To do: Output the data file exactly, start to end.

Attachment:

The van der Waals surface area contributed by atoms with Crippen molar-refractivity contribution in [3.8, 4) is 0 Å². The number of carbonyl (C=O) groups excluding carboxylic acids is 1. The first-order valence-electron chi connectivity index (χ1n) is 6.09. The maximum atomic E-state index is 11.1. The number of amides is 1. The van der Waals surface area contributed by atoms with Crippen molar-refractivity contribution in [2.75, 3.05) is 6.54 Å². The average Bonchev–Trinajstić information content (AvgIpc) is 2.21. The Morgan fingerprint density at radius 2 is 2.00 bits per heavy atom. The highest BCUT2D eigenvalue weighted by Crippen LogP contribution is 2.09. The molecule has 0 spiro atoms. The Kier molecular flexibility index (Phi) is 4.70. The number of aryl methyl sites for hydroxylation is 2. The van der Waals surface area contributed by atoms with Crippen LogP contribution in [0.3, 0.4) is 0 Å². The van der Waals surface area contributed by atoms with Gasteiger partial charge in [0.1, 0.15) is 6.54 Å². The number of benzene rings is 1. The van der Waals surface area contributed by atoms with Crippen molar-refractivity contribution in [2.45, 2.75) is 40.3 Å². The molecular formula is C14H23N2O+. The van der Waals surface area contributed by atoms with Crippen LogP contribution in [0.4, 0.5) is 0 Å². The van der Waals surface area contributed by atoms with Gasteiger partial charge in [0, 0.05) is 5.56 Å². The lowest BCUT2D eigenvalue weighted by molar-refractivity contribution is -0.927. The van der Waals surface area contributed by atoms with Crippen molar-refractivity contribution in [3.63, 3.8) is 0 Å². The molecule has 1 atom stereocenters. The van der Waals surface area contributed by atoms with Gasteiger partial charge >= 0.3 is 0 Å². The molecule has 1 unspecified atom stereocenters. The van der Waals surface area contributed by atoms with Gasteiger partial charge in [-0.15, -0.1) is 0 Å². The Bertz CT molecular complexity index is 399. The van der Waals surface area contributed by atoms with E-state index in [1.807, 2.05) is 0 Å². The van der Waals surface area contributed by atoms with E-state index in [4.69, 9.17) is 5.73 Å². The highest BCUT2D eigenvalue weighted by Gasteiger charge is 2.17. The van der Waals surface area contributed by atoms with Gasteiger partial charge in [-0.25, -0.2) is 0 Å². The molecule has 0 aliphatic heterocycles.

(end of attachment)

The van der Waals surface area contributed by atoms with Crippen molar-refractivity contribution in [3.8, 4) is 0 Å². The number of carbonyl (C=O) groups excluding carboxylic acids is 1. The first-order valence-electron chi connectivity index (χ1n) is 6.09. The maximum atomic E-state index is 11.1. The number of amides is 1. The van der Waals surface area contributed by atoms with Crippen molar-refractivity contribution in [2.75, 3.05) is 6.54 Å². The average Bonchev–Trinajstić information content (AvgIpc) is 2.21. The Morgan fingerprint density at radius 2 is 2.00 bits per heavy atom. The highest BCUT2D eigenvalue weighted by Crippen LogP contribution is 2.09. The molecule has 0 spiro atoms. The Kier molecular flexibility index (Phi) is 4.70. The number of aryl methyl sites for hydroxylation is 2. The van der Waals surface area contributed by atoms with Crippen LogP contribution in [0.3, 0.4) is 0 Å². The van der Waals surface area contributed by atoms with Gasteiger partial charge in [0.1, 0.15) is 6.54 Å². The number of benzene rings is 1. The van der Waals surface area contributed by atoms with Crippen molar-refractivity contribution in [2.45, 2.75) is 40.3 Å². The molecular formula is C14H23N2O+. The van der Waals surface area contributed by atoms with Crippen LogP contribution in [0.4, 0.5) is 0 Å². The van der Waals surface area contributed by atoms with Gasteiger partial charge in [0, 0.05) is 5.56 Å². The lowest BCUT2D eigenvalue weighted by molar-refractivity contribution is -0.927. The van der Waals surface area contributed by atoms with Crippen molar-refractivity contribution in [3.63, 3.8) is 0 Å². The molecule has 1 atom stereocenters. The van der Waals surface area contributed by atoms with Gasteiger partial charge >= 0.3 is 0 Å². The molecule has 1 unspecified atom stereocenters. The van der Waals surface area contributed by atoms with Gasteiger partial charge in [-0.15, -0.1) is 0 Å². The Bertz CT molecular complexity index is 399. The van der Waals surface area contributed by atoms with E-state index in [1.807, 2.05) is 0 Å². The van der Waals surface area contributed by atoms with E-state index in [4.69, 9.17) is 5.73 Å². The highest BCUT2D eigenvalue weighted by Gasteiger charge is 2.17. The van der Waals surface area contributed by atoms with Gasteiger partial charge in [-0.25, -0.2) is 0 Å². The molecule has 0 aliphatic heterocycles.